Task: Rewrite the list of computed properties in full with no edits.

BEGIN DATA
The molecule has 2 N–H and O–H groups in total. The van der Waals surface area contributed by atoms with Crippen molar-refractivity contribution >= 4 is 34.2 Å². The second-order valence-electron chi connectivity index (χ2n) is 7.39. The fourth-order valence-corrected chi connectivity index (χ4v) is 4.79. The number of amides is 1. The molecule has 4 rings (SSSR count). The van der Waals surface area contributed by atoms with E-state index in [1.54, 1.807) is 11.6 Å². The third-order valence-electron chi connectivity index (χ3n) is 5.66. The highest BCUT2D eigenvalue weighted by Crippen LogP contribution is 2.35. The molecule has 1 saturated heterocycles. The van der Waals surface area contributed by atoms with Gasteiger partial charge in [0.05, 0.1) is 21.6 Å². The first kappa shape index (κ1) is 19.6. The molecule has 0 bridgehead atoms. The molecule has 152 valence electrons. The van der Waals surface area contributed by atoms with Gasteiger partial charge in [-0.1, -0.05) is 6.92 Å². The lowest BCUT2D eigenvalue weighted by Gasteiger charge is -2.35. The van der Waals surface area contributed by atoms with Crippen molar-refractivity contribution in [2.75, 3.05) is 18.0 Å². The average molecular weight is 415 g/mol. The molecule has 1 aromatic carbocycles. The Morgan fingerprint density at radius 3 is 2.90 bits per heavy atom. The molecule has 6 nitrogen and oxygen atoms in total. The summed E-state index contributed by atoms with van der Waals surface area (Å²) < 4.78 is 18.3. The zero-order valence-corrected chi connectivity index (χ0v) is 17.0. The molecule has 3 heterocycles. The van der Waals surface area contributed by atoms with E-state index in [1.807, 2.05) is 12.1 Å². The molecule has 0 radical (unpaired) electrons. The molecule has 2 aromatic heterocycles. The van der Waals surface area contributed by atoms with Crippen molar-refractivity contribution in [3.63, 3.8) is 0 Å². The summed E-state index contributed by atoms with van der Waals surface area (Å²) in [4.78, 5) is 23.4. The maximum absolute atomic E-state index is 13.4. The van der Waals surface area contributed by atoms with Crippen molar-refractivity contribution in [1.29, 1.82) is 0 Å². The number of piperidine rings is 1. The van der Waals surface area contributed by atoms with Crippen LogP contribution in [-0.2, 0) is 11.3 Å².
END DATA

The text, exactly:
The molecule has 2 N–H and O–H groups in total. The van der Waals surface area contributed by atoms with Crippen molar-refractivity contribution >= 4 is 34.2 Å². The second-order valence-electron chi connectivity index (χ2n) is 7.39. The fourth-order valence-corrected chi connectivity index (χ4v) is 4.79. The number of amides is 1. The molecule has 4 rings (SSSR count). The van der Waals surface area contributed by atoms with E-state index in [1.54, 1.807) is 11.6 Å². The third-order valence-electron chi connectivity index (χ3n) is 5.66. The highest BCUT2D eigenvalue weighted by Crippen LogP contribution is 2.35. The molecule has 1 saturated heterocycles. The van der Waals surface area contributed by atoms with Gasteiger partial charge in [0.05, 0.1) is 21.6 Å². The first kappa shape index (κ1) is 19.6. The molecule has 0 bridgehead atoms. The molecule has 152 valence electrons. The van der Waals surface area contributed by atoms with Gasteiger partial charge in [-0.1, -0.05) is 6.92 Å². The lowest BCUT2D eigenvalue weighted by Gasteiger charge is -2.35. The van der Waals surface area contributed by atoms with Crippen molar-refractivity contribution in [2.75, 3.05) is 18.0 Å². The average molecular weight is 415 g/mol. The molecule has 1 aromatic carbocycles. The Morgan fingerprint density at radius 3 is 2.90 bits per heavy atom. The molecule has 6 nitrogen and oxygen atoms in total. The summed E-state index contributed by atoms with van der Waals surface area (Å²) < 4.78 is 18.3. The zero-order valence-corrected chi connectivity index (χ0v) is 17.0. The molecule has 3 heterocycles. The van der Waals surface area contributed by atoms with E-state index in [1.807, 2.05) is 12.1 Å². The molecule has 0 radical (unpaired) electrons. The molecule has 2 aromatic heterocycles. The van der Waals surface area contributed by atoms with Crippen molar-refractivity contribution in [3.63, 3.8) is 0 Å². The summed E-state index contributed by atoms with van der Waals surface area (Å²) in [4.78, 5) is 23.4. The maximum absolute atomic E-state index is 13.4. The van der Waals surface area contributed by atoms with Crippen molar-refractivity contribution in [1.29, 1.82) is 0 Å². The number of piperidine rings is 1. The van der Waals surface area contributed by atoms with Crippen LogP contribution in [-0.2, 0) is 11.3 Å².